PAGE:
class-map match-any voice-payload

match ip precedence 5 or match ip dscp ef

match protocol rtp

class-map match-any voice-signal

match ip precedence 3 or match ip dscp AF31 or CS3

I don't know what you're using within your domain for signaling (IP prec, DSCP) but that is what I would match against, then re-mark to ip prec on the way out into the MPLS, same goes for the other end of the circuit, make sure you matching input and marking to your domain.

use the set command under the policy-map-class to provide that remark on the inbound and outbound.

Hope this makes sense?

Darren

Hi Darren,

Please take a look at the ACL and the route-map that's part of the QoS config and please let me know if you see anything wrong. The route-map 'Set-IP-QoS is applied to the LAN interface of the router. Thanks Darren !!! I very much appreciate your help !!!

access-list 100 permit ip any any precedence critical
access-list 100 permit ip any any dscp ef
access-list 100 permit udp any any precedence critical
access-list 100 permit udp any any dscp ef
access-list 100 permit udp any any range 16384 32767
access-list 101 permit tcp any eq 1720 any
access-list 101 permit tcp any any eq 1720
access-list 101 permit ip any any dscp af31
access-list 101 permit ip any any dscp cs3


route-map Set-IP-QoS permit 10
match ip address 100 RTP
set ip precedence critical
!
route-map Set-IP-QoS permit 20
match ip address SAP Video 101 MGCP H323 SCCP CTI
set ip precedence flash-override
!
route-map Set-IP-QoS permit 30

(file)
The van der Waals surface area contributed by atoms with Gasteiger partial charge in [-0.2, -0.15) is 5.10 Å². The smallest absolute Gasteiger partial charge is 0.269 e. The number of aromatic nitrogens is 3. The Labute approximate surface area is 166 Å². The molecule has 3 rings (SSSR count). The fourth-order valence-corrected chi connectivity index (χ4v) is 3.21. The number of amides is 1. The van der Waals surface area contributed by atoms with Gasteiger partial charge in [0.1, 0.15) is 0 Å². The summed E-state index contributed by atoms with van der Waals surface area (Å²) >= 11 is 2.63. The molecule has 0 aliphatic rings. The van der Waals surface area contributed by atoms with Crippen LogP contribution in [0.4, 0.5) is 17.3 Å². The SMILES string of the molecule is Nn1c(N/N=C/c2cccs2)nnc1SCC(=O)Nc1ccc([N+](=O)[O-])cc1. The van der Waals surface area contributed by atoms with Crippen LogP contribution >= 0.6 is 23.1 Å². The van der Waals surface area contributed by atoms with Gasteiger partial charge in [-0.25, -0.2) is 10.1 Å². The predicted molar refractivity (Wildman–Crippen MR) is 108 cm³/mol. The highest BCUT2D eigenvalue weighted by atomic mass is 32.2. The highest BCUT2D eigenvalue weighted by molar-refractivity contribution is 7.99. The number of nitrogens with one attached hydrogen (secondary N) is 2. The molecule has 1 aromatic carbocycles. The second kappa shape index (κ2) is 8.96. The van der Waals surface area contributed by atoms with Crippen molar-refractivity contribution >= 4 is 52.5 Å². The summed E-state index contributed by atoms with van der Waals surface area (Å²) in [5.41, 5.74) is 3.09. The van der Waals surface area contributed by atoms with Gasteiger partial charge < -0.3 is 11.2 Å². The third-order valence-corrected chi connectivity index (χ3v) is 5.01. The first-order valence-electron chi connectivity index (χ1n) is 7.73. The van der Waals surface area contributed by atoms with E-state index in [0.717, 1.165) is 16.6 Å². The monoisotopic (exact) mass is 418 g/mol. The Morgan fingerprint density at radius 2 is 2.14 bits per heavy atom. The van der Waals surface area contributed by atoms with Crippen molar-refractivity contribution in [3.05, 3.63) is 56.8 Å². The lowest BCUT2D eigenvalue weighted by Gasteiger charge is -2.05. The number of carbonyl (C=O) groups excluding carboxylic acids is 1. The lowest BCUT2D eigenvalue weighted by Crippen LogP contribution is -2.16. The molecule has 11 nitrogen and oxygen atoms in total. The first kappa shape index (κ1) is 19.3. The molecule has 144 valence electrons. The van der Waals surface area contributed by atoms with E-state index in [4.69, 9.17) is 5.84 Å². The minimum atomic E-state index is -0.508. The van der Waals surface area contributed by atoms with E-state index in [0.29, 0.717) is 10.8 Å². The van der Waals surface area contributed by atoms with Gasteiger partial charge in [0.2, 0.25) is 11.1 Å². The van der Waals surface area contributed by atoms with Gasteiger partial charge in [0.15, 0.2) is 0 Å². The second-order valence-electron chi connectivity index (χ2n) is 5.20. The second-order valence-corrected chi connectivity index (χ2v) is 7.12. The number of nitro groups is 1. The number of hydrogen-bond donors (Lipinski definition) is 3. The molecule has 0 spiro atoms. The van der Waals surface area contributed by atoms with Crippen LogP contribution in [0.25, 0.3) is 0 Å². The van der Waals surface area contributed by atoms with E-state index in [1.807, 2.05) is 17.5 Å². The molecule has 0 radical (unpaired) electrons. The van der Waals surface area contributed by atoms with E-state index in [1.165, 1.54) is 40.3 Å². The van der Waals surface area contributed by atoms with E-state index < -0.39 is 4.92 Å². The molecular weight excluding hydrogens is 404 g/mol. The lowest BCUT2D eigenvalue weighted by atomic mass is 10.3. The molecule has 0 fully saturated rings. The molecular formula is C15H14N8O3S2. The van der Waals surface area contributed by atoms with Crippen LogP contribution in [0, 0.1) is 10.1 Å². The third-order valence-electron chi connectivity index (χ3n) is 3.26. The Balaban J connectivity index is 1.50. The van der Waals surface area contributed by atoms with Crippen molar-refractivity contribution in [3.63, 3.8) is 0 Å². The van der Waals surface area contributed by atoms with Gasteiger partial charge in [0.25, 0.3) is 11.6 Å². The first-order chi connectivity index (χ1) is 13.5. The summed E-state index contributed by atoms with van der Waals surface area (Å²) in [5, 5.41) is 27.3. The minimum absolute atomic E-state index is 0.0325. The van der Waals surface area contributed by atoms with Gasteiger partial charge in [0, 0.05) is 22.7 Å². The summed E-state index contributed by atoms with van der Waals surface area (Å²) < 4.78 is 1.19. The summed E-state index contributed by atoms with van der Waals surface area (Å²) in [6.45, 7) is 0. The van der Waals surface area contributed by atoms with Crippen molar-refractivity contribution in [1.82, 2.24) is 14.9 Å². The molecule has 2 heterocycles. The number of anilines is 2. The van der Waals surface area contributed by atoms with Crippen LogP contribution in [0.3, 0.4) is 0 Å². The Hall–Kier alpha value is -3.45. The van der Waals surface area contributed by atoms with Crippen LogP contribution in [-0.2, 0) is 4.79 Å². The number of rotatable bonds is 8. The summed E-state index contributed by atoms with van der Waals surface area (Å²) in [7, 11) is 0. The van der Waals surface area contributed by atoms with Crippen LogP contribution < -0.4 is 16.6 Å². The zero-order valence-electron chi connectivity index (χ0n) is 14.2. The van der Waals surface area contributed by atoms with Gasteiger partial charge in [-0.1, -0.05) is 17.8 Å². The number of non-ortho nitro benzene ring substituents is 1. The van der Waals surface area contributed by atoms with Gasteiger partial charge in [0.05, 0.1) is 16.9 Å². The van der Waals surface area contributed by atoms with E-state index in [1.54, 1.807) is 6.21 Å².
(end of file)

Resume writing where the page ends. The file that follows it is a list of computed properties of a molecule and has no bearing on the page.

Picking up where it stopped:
set ip precedence routine

Darren Willie Sat, 02/13/2010 - 14:12

Danny:

A couple of things going on here I think.

1.  On the LAN interface you should not need QoS Marking. QoS Marking should be done on the network edge, where the client device connects. With Cisco phones, the device marks all three CoS 3, CS3, DSCP 31 for signaling, and CoS 5, CS5, DSCP EF for voice payload on all layer two ports setup to trust device cisco-phone. From there it shouldn't change until it needs to, in this case to match IP Prec for MPLS Experimental bit mapping on the serial interface. On the LAN interface of the router should should be trusting inbound packets on that interface.

2.  Currently on the LAN interface you're marking your signaling packets to IP Prec Flash-overide (ip-prec 4) inbound on that interface, then on the serial interface you're looking (via policy-map) for AF31 or CS3, but since you've marked the packets ip prec 4, it matches the Flash-Overide class and exits the policy being placed into the 30% Reserve queue for your video payload.  Couple of things here, ip prec 4 is for video payload only, video signaling should be ip prec 3 (flash) along with voice signaling, since the audio stream for Video will be handled the same as voice.

3. I would simplify your QoS logic a little more, instead of looking at all things in one class-map, look for specific information in one class map.  Simplified logic makes the classification and marking delay happen faster.

class-map match-any Critical

match protocol rtp     (since you are using nbar, it's efficient in it only looks at the even ports used for RTP, and not the odd ports used for RTCP, beats the ACL method)

class-map match-any signaling

match ip dscp CS3

match ip dscp AF31

class-map match-all video

match ip dscp AF41

policy-map Voice-over-Wan

class Critical

priority bandwidth percent 40

set ip precedence critical

class signaling

bandwidth percent 5

set ip precedence flash

class video

bandwidth percent 30

set ip precedence flash-overide

class default

set ip precedence routine

Hope this helps a little to get you on the right track, let me know...